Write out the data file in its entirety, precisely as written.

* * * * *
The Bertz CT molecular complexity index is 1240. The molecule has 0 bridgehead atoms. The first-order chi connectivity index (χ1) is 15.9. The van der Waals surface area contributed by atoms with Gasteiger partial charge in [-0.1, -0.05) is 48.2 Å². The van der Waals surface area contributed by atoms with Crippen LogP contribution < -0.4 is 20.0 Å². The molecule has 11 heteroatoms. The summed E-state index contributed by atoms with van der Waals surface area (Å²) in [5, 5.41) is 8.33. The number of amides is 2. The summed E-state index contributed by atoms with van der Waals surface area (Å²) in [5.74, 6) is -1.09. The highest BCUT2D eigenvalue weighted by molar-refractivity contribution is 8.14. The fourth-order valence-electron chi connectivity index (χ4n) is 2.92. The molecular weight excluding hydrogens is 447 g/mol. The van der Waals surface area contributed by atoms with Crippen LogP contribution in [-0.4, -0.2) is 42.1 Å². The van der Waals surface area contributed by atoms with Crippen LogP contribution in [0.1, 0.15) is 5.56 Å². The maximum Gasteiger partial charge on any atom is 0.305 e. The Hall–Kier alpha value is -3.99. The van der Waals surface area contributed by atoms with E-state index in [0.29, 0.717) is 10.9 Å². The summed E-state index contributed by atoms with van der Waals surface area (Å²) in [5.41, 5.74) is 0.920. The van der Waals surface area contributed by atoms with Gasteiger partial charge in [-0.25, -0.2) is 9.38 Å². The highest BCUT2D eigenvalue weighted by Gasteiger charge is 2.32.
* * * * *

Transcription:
The Bertz CT molecular complexity index is 1240. The molecule has 0 bridgehead atoms. The first-order chi connectivity index (χ1) is 15.9. The van der Waals surface area contributed by atoms with Gasteiger partial charge in [-0.1, -0.05) is 48.2 Å². The van der Waals surface area contributed by atoms with Crippen LogP contribution < -0.4 is 20.0 Å². The molecule has 11 heteroatoms. The summed E-state index contributed by atoms with van der Waals surface area (Å²) in [5, 5.41) is 8.33. The number of amides is 2. The summed E-state index contributed by atoms with van der Waals surface area (Å²) in [5.74, 6) is -1.09. The highest BCUT2D eigenvalue weighted by molar-refractivity contribution is 8.14. The fourth-order valence-electron chi connectivity index (χ4n) is 2.92. The molecular weight excluding hydrogens is 447 g/mol. The van der Waals surface area contributed by atoms with Crippen LogP contribution in [-0.4, -0.2) is 42.1 Å². The van der Waals surface area contributed by atoms with Crippen LogP contribution in [0.1, 0.15) is 5.56 Å². The maximum Gasteiger partial charge on any atom is 0.305 e. The Hall–Kier alpha value is -3.99. The van der Waals surface area contributed by atoms with E-state index in [0.29, 0.717) is 10.9 Å². The summed E-state index contributed by atoms with van der Waals surface area (Å²) in [5.41, 5.74) is 0.920. The van der Waals surface area contributed by atoms with Gasteiger partial charge in [-0.25, -0.2) is 9.38 Å². The highest BCUT2D eigenvalue weighted by Gasteiger charge is 2.32.